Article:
Statins should be prescribed to all men over 60 and women over 75, a major study claims.
It says almost 12million adults in England ought to take the pills, which lower cholesterol, to prevent heart attacks and strokes.
However, 6.3million are not using the drugs – even though they are considered to be at high risk.
The research estimated that if all eligible adults did take statins, 290,000 heart attacks and strokes would be avoided each year.
Statins should be prescribed to all men over 60 and women over 75, a major study claims
The US study from Harvard University provides the most in-depth estimate so far of the number of adults in England who should be on statins.
According to guidance from the British health watchdog NICE, the pills should be offered to anyone with a 10 per cent risk of having a heart attack or stroke within a decade.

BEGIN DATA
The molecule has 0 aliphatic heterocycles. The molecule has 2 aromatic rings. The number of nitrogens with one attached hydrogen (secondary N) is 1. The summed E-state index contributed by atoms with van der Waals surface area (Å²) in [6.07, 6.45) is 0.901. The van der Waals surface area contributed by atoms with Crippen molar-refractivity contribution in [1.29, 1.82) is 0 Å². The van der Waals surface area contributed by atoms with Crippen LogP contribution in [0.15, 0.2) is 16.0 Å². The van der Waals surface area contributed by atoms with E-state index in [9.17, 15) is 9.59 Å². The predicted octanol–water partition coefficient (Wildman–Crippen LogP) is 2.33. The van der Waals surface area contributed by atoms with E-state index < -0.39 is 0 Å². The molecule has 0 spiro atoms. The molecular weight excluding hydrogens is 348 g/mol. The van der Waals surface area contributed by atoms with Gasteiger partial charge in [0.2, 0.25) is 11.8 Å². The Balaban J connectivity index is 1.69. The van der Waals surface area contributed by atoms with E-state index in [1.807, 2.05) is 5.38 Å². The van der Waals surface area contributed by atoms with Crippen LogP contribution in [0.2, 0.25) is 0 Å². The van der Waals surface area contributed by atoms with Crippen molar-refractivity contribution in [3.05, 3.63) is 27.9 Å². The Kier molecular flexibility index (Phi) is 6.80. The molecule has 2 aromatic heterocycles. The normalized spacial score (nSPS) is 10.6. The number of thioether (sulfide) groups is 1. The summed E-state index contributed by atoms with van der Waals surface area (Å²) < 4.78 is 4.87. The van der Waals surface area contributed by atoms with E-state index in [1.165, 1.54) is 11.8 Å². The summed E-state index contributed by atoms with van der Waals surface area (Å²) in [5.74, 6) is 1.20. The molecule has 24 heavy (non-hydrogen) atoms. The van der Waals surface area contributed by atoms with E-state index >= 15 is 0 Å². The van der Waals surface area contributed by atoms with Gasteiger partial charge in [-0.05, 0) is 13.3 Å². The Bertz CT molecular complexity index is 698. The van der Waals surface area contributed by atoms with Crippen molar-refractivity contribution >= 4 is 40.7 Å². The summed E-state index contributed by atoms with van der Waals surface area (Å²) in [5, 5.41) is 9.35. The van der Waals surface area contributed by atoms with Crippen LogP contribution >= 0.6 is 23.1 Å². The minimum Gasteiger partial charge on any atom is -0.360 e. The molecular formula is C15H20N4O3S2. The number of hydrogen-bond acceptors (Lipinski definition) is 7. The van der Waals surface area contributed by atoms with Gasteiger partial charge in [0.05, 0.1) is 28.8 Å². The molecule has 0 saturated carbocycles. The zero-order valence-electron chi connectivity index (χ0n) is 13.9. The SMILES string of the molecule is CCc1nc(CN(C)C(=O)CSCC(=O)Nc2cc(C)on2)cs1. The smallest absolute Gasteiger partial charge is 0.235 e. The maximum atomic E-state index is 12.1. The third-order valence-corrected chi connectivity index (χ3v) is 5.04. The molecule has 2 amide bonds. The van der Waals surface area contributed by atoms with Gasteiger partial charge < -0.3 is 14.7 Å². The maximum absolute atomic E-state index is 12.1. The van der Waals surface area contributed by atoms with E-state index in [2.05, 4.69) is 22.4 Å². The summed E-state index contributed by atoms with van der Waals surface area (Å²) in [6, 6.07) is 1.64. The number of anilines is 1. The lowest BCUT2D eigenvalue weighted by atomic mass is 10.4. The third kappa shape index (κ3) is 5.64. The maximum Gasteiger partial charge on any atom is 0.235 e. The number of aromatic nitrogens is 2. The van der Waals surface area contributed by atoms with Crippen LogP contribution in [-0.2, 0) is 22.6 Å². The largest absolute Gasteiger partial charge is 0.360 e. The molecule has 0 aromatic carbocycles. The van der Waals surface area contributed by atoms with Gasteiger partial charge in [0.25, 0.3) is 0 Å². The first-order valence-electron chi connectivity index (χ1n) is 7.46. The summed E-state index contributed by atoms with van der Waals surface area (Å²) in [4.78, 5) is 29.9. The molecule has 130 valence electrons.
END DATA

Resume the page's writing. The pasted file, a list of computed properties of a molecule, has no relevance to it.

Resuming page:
The researchers used this to work out how many adults should take statins based on the population’s age range, ethnicity and general health.
They claim the pills should be given to 11.8million adults.
But the fact that more than half do not receive them suggests the medication is significantly under-prescribed by GPs and shunned by patients.
The study, published in the British Journal of General Practice, found that each family doctor would have to offer statins to an extra 200 patients for the guidelines to be met.
However, many patients, GPs and academics are worried about the side-effects of the pills, which include diabetes, muscle ache and memory loss. But other experts, including NICE, say the benefits far outweigh any risks.
Previous research by experts at the University of Oxford suggested the drugs prevent at least 80,000 heart attacks and strokes a year.
There are no specific figures for the number of men aged over 60 or women over 75 who are currently taking statins.
Men tend to have heart attacks and strokes earlier in life than women, which is why they are